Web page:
Need to Reassess Means of Resolving Conflict: Improving Government Reactions to Martial Art Groups

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Need to Reassess Means of Resolving Conflict:
Improving Government Reactions to Martial Art Groups

Conflict between Martial Art Groups (MAGs) continues to be a matter of public concern due to increasing incidents of fighting, assaults, fatalities, and destruction of property. Non-Governmental Organizations (NGOs) are registering incidents linked to MAGs every month. Fighting between MAGs has been part of the political dynamic of Timor-Leste since 2004, with MAGs being involved in politically-motivated violence across Timor-Leste at the behest of political leaders.

Although politicians have condemned the activities of MAGs, they continue to pose a risk to national security, especially if mobilized in support of political parties. This has occurred repeatedly, with political parties utilizing MAGs in attempts to secure and consolidate their power. The involvement of MAGs during the 2006 crisis was significant, resulting in deaths between different MAGs and amongst communities. It serves as a lesson for political parties who may consider mobilizing MAGs for acts of intimidation and violence, as in the end it is Timorese citizens, the very constituents that political parties purport to represent, who will suffer due to MAG violence.

As a result of the political mobilization of MAGs, riots and fighting have occurred in almost all municipalities across Timor-Leste. This has led to the government instituting preventative measures through legislative means. The first government effort to address MAG violence was through Law 10/2008, in which a regulatory commission called Federasaun Silat Timor-Leste (FESTIL) was created, and its 12 members formed as an organization for martial arts groups in Timor-Leste.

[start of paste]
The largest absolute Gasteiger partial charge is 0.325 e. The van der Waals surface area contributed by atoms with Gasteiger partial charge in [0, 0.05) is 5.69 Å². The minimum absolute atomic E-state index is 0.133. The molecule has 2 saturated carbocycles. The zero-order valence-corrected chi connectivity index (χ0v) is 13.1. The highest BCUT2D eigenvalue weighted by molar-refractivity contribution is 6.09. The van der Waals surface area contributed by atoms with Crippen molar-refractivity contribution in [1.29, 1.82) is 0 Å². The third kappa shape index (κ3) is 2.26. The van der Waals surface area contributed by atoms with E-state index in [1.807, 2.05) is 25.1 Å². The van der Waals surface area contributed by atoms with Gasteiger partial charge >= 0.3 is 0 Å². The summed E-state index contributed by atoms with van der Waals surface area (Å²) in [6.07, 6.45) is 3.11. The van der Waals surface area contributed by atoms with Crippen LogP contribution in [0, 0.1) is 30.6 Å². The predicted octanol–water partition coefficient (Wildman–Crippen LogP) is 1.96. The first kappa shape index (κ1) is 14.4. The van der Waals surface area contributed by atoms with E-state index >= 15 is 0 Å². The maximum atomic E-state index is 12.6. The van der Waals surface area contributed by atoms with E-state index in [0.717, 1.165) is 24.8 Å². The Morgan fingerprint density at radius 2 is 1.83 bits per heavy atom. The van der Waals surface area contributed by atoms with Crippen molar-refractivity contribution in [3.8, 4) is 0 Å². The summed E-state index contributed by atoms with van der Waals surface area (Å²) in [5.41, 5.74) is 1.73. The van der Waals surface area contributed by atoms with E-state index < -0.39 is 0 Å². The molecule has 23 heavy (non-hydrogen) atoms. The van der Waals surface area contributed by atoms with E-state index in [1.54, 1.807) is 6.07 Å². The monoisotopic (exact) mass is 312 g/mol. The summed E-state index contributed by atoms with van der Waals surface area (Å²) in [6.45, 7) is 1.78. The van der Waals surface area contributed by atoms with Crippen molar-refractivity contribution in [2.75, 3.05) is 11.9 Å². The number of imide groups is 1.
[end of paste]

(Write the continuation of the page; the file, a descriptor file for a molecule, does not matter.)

The resulting inactivity and lack of control by the commission that was created does not leave a good impression for their abilities to resolve MAG issues. The government initiative in which Martial Arts Leaders swore an oath to commit to the development of national unity by ceasing conflict has not come to fruition, and conflicts and disruptions to the public order continue.

In 2011, the Council of Ministers made a strong decision to introduce resolution no. 35/2011, a legal prohibition of MAGs to ensure the internal security and public order. A further declaration was made with resolution no. 24/2012, to “approve renewal for suspension of activities by Martial Arts Associations.” Through these resolutions, the reconciliation process was initiated among MAGs, as well as for members of the PNTL and F-FDTL who are also involved with MAGs. Finally, resolution no. 16/2013 declared the “Extinction of Martial Arts Groups,” in July 2013.

It was widely anticipated that such resolutions would result in the cessation of conflicts between MAGs, but time has shown this not to be the case. At the present, conflicts amongst MAG-affiliated youths are increasing and becoming more difficult to control. Further, MAGs are continuously recruiting members for illegal training, which involves crossing the border territory for graduation in Indonesia. In recent times, members of MAGs began launching videos in which they demonstrate their talents through competition in one-on-one combat against each other, using social media outlets like Facebook.

In light of these circumstances, Fundasaun Mahein recommends that the government re-invigorate its push to close MAG activities in accordance with the declared laws. The government must also create an environment in which disaffected youth may develop their talents, and utilize them to attract tourists. Rather than functioning as destructive gangs, they can use their talents to project an image of success and excitement for Timor-Leste’s future to the world.

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